15 Lessons Learned for the 2020-21 School Year: A Blog Series

Photo taken while on a run on Half Moon Bay’s Coastal Trail, July 2020. All photos in this series are my own

All of my good friends, family, and anybody who has ever spent more than 20 minutes in conversation with me knows I am a huge Pearl Jam fan. The words seen here are from the song Release off 1991’s Ten album. I found myself humming, singing, and listening to these lyrics over and over again the past few months, “I’ll ride the wave, where it takes me…” Never have flexibility, understanding, and patience played such a role in my world. I venture to guess in your world as well. What a wave it has been the past few months. Ups, downs, sickness, health, fear, relief, loss, love, and still complete uncertainty.

Our role as teachers has never been so important and has also never been so undefined. I don’t know where the wave will take us in the coming months. I don’t think any of us know, but I have a few lessons to offer and ideas to share to potentially help us all ride the wave together.

I am not an expert in online learning. In fact, I struggled with it this past spring. Like many of you, I am a classroom teacher who spent the spring of 2020 trying it, reflecting on it, noticing successes and complete misses, and listening to feedback from colleagues, my students, and my students’ caregivers. I rode the wave, and I’m about to dive in again. We all are. So, I decided to share some of the lessons I’ve learned to help my fellow classroom teachers as you join me in riding another wave of uncertainty: the 2020-21 school year.

The 15 lessons that I’ll share in the coming days and weeks are born of the mistakes I made, successes I had, and the many conversations I’ve had and books I’ve read over the past few months. The posts will include helpful resources, recommended books, and maybe even a video or two. This blog series is meant to offer ideas, support, and a little camaraderie as the 2020-21 school year approaches.

How This Series is Organized

  • Posts 1-5, July 20th-24th- the human aspect of teaching: our relationships.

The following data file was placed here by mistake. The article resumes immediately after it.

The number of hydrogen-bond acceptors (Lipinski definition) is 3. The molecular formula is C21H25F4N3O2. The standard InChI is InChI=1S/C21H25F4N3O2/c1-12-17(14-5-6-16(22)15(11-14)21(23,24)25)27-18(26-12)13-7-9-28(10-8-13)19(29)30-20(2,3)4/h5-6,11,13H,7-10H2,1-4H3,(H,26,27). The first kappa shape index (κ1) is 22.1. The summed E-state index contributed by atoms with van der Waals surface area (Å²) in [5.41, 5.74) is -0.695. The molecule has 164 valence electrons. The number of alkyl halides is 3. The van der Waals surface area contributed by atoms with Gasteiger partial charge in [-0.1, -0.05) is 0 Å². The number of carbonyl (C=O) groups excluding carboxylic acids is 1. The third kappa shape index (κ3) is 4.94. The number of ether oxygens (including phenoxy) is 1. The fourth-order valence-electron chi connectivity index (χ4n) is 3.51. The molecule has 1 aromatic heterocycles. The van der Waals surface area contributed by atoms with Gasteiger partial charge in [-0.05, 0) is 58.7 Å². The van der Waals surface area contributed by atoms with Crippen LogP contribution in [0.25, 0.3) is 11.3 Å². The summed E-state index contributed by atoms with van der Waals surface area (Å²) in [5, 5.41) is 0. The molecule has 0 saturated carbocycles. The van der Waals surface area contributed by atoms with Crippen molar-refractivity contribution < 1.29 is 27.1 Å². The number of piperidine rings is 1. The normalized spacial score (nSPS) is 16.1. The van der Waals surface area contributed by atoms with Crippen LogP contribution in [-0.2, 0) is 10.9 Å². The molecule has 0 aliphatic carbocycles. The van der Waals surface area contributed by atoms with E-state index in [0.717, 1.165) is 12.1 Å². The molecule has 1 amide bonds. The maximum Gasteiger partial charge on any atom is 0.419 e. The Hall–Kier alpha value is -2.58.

• Posts 6-10, July 27th-August 4th- establishing care and trust: those critical first days of school
  • Posts 11-15, August 6th-13th- striving for a productive year for all: big overarching ideas

Each post will be short by design and will only take a few minutes to read. In the comments section each day, I’d love to hear about the lessons you’ve learned as well. Teachers freely and openly sharing with each other is more important than ever.

Subscribe to the blog by clicking on the Follow this Blog link to get each post delivered to your inbox or check back here. The 15 lessons learned will be posted over the next three weeks between July 20th and August 12th.

We have to support and lift each other up right now. I’m here for you. And, I just might ask you to be there for me, too. Let’s ride this wave together.


Posts in the Series Will be Added Here as They’re Published

Even Our Youngest Writers Are Making Strategic Decisions

In our work together, Kari Yates and I often share with teachers our belief that all readers are constantly making strategic decisions. It is our job as teachers to let students in on the secret. Many times, students are using skills and strategies and aren’t even aware they are doing so. When we recognize and name what our readers are doing, it is very likely they will do it again. Thus, they will continue to grow as readers.

Our work as teachers is to celebrate the effort, approximations, and new strategic work that our students are continually doing. Kari and I often talk about this with readers, but the same goes for our student writers.

During conferences and small groups with students, when we recognize, name, and point out the strategic moves they are making, we are intentionally offering teaching that will support them in using these skills and strategies again and again.

I am so excited to share this idea tomorrow with elementary teachers in Los Gatos, CA! In our three professional development sessions around writing workshop, we are going to practice recognizing, naming, and pointing out the strategic moves that student writers are making, and then thinking about possible next steps to help them grow. Can you name some of the strategic decisions these writers made?

As teaching colleagues, one of the most powerful things we can do to refine our practice and grow ourselves is to analyze student work together. I can’t think of a better way to spend a staff meeting, grade level collaboration session, or professional development day. I’d love to hear your thoughts!

So, I took a risk…

This school year, I took a risk (which is so unlike me) by taking a slightly reduced teaching contract so I could open up more days to bring my deep love of literacy education to teachers in other schools and districts across the Bay Area and other parts of the West. I love teaching kids, but I equally love teaching teachers- I feel so incredibly fortunate to be able to do both. My schedule is already completely full for the year. Day one of working with teachers is this Monday! I am so excited for the opportunity to work with the teachers at Laurel School in Menlo Park… I’m looking forward to sharing these great books and discussing different ways to kick off and make the most of reading workshop for all students. I’m so grateful for this opportunity.  And, I’m now booking for the summer of 2020 and the 2020-21 school year!